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Give Us a Kiss

3.95  ·  Rating details ·  1,133 Ratings  ·  128 Reviews
My imagination is always skulking about in a wrong place. And now Doyle Redmond, a thirty-five-year-old nowhere writer, has crossed the line between imagination and real, live trouble. On the lam is his soon-to-be-ex-wife's Volvo, he's running a family errand back in his boyhood home of West Table, Missouri -- the bloody heart of the red-dirt Ozarks. The law wants his big ...more
Paperback, 224 pages
Published August 1st 1998 by Pocket Books (first published February 2nd 1996)
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Rating details
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Dec 29, 2010 rated it liked it  ·  review of another edition
End of the year book report time.

While crowds of people pack themselves into Times Square a couple of miles due west from me I'll give some thoughts on this particular book.

I expected to love this. After Karen's glowing review of Winter's Bone. Instead of being blown away by this book I was just kind of eh about it. I just realized I only gave this three stars while giving the last couple of Crumley books I read four stars. I liked this about as much as the Crumley novels though, but I don't fe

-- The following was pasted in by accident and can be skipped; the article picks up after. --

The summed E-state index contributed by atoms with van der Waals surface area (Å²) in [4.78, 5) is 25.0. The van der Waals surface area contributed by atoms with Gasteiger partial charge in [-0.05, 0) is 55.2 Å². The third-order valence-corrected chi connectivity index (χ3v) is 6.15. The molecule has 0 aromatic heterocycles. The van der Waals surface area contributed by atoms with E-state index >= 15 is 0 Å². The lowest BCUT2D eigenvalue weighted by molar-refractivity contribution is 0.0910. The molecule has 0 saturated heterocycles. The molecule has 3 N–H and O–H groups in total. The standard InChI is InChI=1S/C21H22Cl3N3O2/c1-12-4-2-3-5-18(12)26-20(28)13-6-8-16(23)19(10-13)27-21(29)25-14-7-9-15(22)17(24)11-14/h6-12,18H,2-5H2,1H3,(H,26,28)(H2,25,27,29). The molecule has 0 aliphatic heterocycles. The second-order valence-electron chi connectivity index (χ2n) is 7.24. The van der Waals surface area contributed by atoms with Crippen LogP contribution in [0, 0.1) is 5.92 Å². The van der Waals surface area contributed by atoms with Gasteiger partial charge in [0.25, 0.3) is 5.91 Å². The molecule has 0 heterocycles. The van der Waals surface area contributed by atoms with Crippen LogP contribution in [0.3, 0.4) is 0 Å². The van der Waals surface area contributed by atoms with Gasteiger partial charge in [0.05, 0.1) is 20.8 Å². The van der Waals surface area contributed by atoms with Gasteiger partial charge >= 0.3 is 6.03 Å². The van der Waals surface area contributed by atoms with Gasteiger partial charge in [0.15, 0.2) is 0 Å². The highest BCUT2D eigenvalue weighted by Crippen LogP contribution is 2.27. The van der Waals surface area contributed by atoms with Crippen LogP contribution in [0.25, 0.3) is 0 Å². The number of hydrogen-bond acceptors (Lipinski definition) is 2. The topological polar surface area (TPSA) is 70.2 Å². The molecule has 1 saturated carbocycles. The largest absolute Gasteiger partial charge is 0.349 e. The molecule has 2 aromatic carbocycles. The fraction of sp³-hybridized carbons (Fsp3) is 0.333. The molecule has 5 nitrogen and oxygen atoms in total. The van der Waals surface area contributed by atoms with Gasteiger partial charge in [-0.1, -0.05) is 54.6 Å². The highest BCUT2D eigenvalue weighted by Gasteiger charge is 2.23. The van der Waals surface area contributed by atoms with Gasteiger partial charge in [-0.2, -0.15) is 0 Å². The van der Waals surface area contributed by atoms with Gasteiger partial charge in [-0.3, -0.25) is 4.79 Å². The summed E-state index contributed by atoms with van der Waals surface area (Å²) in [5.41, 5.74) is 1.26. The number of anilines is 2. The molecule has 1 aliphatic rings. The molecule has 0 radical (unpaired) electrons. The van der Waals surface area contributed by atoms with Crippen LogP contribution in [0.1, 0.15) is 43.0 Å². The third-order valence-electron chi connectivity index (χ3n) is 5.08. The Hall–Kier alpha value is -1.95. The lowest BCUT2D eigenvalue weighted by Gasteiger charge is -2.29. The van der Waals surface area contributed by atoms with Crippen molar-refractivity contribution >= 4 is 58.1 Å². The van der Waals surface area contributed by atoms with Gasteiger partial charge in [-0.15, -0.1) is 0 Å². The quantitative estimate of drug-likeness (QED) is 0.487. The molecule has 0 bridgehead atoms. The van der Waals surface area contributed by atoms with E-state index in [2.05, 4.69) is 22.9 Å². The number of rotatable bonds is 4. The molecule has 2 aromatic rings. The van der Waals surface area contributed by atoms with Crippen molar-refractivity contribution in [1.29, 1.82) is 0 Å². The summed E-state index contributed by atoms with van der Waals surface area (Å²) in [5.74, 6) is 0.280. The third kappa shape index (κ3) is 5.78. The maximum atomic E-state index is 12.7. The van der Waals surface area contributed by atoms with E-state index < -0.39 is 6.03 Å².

Kirk Smith
Mar 01, 2014 rated it really liked it
Woodrell writes some of the most X-treme stories! He pleases me in the way only a Harry Crews or a Larry Brown might. And best of all he knows his sh*t. Nothing worse than Ivy League authors phony details about weapons or drugs or sex in lesser books. I've seen those flaws a thousand times by others, but never by Woodrell!! This entertained so well, I read it in one day!